Gingrich Gets Glittered At Anti-Gay Minnesota Event
May 18, 2011 2:11 pm ET by Carlos Maza
2012 GOP presidential candidate Newt Gingrich was showered with glitter by a local activist during a book signing Tuesday night, just before the anti-gay Minnesota Family Council’s (MFC) annual dinner in Minneapolis.
During the signing, Gingrich was approached by Nick Espinosa, a 24-year-old Minnesotan, who pulled a box full of glitter out of his bag and proceeded to empty it on top of the GOP hopeful before being escorted out of the room:
ESPINOSA: Feel the rainbow, Newt! Stop the hate! Stop anti-gay politics! It’s dividing our country, and it’s not fixing our economy!
Another video of the confrontation shows Gingrich attempting to wipe away some of the glitter and responding, “Nice to live in a free country”:
While speaking to ABC News, Espinosa explained his decision to target Gingrich for the prank:
“Today, I invited Newt to feel the rainbow because he decided to bring his anti-gay politics to my state,” Espinosa told ABC News Tuesday night. “Newt has a long history of anti-gay politics and has chosen to focus on divisive social issues instead of working to fix our economy. I don’t think a free will adulterer like Newt has any ground to stand up while telling others who they can and can’t love.”
“His playbook is one that we see across the board with Republicans, focusing on divisive social issues like gay marriage that don’t do anything to fix our economy and then proposing as a solution to our budget crisis, cuts in social spending for the working families in Minnesota and across the country, and I don’t think that’s the way to solve our budget crisis either.”
Espinosa certainly has a point. Gingrich has been an outspoken critic of LGBT equality for years, warning of a “gay and secular fascism in this country,” opposing same-sex marriage and adoption, and telling Bryan Fischer that, if elected president, he would work to slow down the “homosexual agenda.”
Gingrich’s presence at a Minnesota Family Council event was also telling. The MFC is an aggressively anti-gay group that has even gone so far as to claim that LGBT teens commit suicide “because they’ve embraced an unhealthy sexual identity and lifestyle.” As Tim Murphy at Mother Jones noted:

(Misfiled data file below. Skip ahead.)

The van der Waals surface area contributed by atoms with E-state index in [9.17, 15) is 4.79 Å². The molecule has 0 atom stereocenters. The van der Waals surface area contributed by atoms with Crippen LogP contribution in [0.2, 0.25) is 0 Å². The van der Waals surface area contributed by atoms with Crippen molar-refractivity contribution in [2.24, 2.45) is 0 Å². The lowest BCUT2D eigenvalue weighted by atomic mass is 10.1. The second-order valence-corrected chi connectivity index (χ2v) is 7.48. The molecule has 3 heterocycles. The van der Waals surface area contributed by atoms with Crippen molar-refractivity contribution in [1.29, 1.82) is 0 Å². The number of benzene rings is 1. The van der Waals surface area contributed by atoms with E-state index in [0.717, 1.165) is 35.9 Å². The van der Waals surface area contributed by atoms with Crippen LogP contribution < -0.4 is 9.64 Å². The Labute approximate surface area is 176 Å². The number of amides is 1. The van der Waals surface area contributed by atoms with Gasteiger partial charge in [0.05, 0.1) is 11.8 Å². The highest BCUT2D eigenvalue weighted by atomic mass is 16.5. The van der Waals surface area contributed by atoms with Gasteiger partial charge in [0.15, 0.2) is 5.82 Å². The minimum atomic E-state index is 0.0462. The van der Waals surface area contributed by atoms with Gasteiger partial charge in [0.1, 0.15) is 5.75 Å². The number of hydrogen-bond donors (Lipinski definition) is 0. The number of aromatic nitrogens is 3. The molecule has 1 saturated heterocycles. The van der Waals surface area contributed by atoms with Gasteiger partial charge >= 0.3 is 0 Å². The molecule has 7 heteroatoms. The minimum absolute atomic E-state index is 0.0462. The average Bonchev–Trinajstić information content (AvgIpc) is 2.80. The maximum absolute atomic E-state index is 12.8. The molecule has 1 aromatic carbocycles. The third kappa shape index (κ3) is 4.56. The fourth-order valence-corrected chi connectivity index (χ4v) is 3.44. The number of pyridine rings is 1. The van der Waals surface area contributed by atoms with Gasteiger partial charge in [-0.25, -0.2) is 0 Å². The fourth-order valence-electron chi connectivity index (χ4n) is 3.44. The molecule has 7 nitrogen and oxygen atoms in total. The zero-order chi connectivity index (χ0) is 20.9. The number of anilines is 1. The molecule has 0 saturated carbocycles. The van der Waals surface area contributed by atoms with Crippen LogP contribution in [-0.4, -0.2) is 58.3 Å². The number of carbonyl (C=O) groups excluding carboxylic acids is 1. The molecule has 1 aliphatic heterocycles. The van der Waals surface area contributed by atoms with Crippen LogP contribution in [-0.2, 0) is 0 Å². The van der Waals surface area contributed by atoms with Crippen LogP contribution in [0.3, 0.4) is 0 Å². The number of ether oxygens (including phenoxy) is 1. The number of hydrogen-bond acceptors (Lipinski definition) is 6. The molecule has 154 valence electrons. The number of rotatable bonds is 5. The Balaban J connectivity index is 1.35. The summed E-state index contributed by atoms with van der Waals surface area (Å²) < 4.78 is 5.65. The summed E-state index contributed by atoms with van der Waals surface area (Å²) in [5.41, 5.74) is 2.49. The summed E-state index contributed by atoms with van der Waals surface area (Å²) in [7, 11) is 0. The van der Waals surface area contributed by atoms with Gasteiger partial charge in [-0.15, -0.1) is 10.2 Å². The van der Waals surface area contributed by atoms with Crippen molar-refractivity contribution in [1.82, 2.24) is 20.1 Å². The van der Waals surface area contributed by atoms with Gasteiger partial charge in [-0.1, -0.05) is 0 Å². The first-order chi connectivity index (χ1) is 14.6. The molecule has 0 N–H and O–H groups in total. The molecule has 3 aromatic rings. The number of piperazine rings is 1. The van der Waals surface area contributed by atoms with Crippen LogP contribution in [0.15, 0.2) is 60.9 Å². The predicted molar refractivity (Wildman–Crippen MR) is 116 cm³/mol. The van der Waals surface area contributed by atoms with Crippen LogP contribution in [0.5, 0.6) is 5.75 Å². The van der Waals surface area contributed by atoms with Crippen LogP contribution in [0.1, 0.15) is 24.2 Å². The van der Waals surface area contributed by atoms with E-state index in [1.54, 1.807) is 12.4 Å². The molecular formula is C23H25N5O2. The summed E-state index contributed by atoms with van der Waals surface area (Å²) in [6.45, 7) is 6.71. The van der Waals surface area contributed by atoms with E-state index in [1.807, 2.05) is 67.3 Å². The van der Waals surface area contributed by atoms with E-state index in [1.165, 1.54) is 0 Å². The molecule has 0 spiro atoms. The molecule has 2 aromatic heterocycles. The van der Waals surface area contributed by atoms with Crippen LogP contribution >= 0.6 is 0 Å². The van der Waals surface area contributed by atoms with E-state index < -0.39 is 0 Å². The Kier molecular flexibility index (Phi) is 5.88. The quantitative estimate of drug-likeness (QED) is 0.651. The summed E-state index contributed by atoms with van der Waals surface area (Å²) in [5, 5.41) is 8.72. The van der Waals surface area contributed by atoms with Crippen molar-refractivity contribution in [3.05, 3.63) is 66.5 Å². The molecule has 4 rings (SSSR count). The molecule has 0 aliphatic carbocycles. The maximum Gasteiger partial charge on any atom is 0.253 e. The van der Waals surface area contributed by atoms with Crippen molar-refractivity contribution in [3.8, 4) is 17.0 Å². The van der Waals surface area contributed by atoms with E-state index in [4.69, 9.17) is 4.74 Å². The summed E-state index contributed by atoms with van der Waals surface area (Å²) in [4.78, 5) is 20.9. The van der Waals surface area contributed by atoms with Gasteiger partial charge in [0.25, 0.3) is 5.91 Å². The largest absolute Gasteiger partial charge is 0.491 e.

MFC president Tom Prichard argued in a post on the group's blog that the recent spate of suicides by gay teen were tragic, but also the natural consequence of an unhealthy and immoral lifestyle decision. His post came after the death of Justin Aaberg, an openly gay 15-year-old from the suburban Twin Cities area who hanged himself last summer -- one of three gay teens at his high school to commit suicide in the past year. Aaberg's death was unfortunate, Prichard said, but was being manipulated by the all-powerful gay lobby.
Another MFC-linked group, the Parents Action League (which is headed by MFC researcher Barb Anderson), is involved in the ex-gay movement. According to the Minnesota Independent, the PAL has lobbied for schools to celebrate the Day of Truth, celebrating efforts to turn gay people straight through prayer. Minnesota Family Council, meanwhile, promotes the work of ex-gay ministries like Exodus International and Healing for the Soul on its website. As Right Wing Watch has noted, the MFC has deep connections to social conservative leading lights, including David Barton, the Texas pseudo-historian whom Bachmann invited to teach Congress about the Constitution.
Rep. Michele Bachmann (R-MN) also attended the MCF event, which shouldn’t come as a surprise to anyone. Bachmann has previously admitted to working “hand-in-hand” with a known anti-gay hate group, has called living “the gay and lesbian lifestyle ... personal bondage, personal despair, and personal enslavement,” and claims that God told her to introduce a constitutional amendment to ban gay marriage in Minnesota.
When asked why he decided to use a prank in order to protest Gingrich’s anti-gay stance, Espinosa told ABC News:
“It’s one of many tactics that can be used to create social change. You’ve seen examples of pranks having a lot of success recently,” Espinosa said. “Adding this bit of humor into the political debate and I think it’s a really good way to get people’s attention when they might not otherwise pay attention.”
“I think glitter’s fun. I think it was a nice makeover for his campaign. And in fact if he needs anymore glitter, I have some left over.”
If his goal was to draw attention to Gingrich’s anti-gay politics, it’s probably fair to say “mission accomplished.”